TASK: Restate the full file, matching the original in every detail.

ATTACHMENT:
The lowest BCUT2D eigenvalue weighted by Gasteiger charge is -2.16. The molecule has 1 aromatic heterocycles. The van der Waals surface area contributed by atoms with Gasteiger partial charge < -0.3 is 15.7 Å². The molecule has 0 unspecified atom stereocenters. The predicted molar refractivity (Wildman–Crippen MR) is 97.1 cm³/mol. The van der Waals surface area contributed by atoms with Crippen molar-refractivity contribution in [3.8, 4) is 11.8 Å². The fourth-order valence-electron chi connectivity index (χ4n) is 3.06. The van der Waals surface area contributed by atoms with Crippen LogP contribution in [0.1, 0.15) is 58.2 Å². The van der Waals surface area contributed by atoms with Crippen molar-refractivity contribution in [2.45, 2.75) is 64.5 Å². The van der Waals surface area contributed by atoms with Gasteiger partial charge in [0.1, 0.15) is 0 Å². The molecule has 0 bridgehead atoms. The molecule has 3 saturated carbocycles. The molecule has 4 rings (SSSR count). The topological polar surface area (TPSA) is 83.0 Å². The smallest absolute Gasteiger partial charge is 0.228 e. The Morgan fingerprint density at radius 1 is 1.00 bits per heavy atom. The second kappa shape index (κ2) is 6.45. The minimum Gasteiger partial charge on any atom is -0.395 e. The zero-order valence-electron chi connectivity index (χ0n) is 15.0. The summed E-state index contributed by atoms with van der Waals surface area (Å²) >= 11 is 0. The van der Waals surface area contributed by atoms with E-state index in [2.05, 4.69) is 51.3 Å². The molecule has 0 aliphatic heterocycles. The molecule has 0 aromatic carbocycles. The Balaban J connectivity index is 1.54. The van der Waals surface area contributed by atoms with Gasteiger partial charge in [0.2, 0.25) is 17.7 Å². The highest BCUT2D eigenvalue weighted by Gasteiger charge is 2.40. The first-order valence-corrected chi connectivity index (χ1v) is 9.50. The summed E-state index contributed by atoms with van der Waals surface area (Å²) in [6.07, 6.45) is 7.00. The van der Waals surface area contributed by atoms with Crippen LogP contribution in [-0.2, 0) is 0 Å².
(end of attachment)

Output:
The lowest BCUT2D eigenvalue weighted by Gasteiger charge is -2.16. The molecule has 1 aromatic heterocycles. The van der Waals surface area contributed by atoms with Gasteiger partial charge < -0.3 is 15.7 Å². The molecule has 0 unspecified atom stereocenters. The predicted molar refractivity (Wildman–Crippen MR) is 97.1 cm³/mol. The van der Waals surface area contributed by atoms with Crippen molar-refractivity contribution in [3.8, 4) is 11.8 Å². The fourth-order valence-electron chi connectivity index (χ4n) is 3.06. The van der Waals surface area contributed by atoms with Crippen LogP contribution in [0.1, 0.15) is 58.2 Å². The van der Waals surface area contributed by atoms with Crippen molar-refractivity contribution in [2.45, 2.75) is 64.5 Å². The van der Waals surface area contributed by atoms with Gasteiger partial charge in [0.1, 0.15) is 0 Å². The molecule has 0 bridgehead atoms. The molecule has 3 saturated carbocycles. The molecule has 4 rings (SSSR count). The topological polar surface area (TPSA) is 83.0 Å². The smallest absolute Gasteiger partial charge is 0.228 e. The Morgan fingerprint density at radius 1 is 1.00 bits per heavy atom. The second kappa shape index (κ2) is 6.45. The minimum Gasteiger partial charge on any atom is -0.395 e. The zero-order valence-electron chi connectivity index (χ0n) is 15.0. The summed E-state index contributed by atoms with van der Waals surface area (Å²) >= 11 is 0. The van der Waals surface area contributed by atoms with E-state index in [2.05, 4.69) is 51.3 Å². The molecule has 0 aliphatic heterocycles. The molecule has 0 aromatic carbocycles. The Balaban J connectivity index is 1.54. The van der Waals surface area contributed by atoms with Gasteiger partial charge in [0.2, 0.25) is 17.7 Å². The highest BCUT2D eigenvalue weighted by Gasteiger charge is 2.40. The first-order valence-corrected chi connectivity index (χ1v) is 9.50. The summed E-state index contributed by atoms with van der Waals surface area (Å²) in [6.07, 6.45) is 7.00. The van der Waals surface area contributed by atoms with Crippen LogP contribution in [-0.2, 0) is 0 Å².